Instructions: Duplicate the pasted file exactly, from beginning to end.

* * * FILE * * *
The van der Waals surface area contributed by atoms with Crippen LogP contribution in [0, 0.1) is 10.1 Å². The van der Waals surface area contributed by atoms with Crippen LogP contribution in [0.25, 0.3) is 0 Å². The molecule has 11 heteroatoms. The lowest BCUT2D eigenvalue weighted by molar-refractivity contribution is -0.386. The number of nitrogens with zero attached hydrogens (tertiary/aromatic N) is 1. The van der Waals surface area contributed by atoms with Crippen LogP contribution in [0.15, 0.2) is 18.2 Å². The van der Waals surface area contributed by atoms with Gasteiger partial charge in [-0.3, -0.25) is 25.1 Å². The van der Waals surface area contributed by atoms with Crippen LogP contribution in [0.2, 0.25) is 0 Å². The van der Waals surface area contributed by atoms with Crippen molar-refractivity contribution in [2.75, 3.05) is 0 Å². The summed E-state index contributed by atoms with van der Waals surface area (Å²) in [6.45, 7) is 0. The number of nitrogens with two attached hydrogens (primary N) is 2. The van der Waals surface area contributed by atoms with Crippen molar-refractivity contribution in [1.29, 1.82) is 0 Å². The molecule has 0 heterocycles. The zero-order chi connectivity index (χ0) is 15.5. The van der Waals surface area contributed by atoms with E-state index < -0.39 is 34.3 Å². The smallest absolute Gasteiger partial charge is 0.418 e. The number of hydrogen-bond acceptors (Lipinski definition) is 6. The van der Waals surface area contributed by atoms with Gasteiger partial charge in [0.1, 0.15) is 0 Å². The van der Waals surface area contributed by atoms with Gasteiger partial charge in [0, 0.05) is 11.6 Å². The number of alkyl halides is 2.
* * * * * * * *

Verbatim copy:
The van der Waals surface area contributed by atoms with Crippen LogP contribution in [0, 0.1) is 10.1 Å². The van der Waals surface area contributed by atoms with Crippen LogP contribution in [0.25, 0.3) is 0 Å². The molecule has 11 heteroatoms. The lowest BCUT2D eigenvalue weighted by molar-refractivity contribution is -0.386. The number of nitrogens with zero attached hydrogens (tertiary/aromatic N) is 1. The van der Waals surface area contributed by atoms with Crippen LogP contribution in [0.15, 0.2) is 18.2 Å². The van der Waals surface area contributed by atoms with Gasteiger partial charge in [-0.3, -0.25) is 25.1 Å². The van der Waals surface area contributed by atoms with Crippen LogP contribution in [0.2, 0.25) is 0 Å². The van der Waals surface area contributed by atoms with Crippen molar-refractivity contribution in [2.75, 3.05) is 0 Å². The summed E-state index contributed by atoms with van der Waals surface area (Å²) in [6.45, 7) is 0. The number of nitrogens with two attached hydrogens (primary N) is 2. The van der Waals surface area contributed by atoms with Crippen molar-refractivity contribution in [1.29, 1.82) is 0 Å². The molecule has 0 heterocycles. The zero-order chi connectivity index (χ0) is 15.5. The van der Waals surface area contributed by atoms with E-state index < -0.39 is 34.3 Å². The smallest absolute Gasteiger partial charge is 0.418 e. The number of hydrogen-bond acceptors (Lipinski definition) is 6. The van der Waals surface area contributed by atoms with Gasteiger partial charge in [0.1, 0.15) is 0 Å². The van der Waals surface area contributed by atoms with Gasteiger partial charge in [0, 0.05) is 11.6 Å². The number of alkyl halides is 2.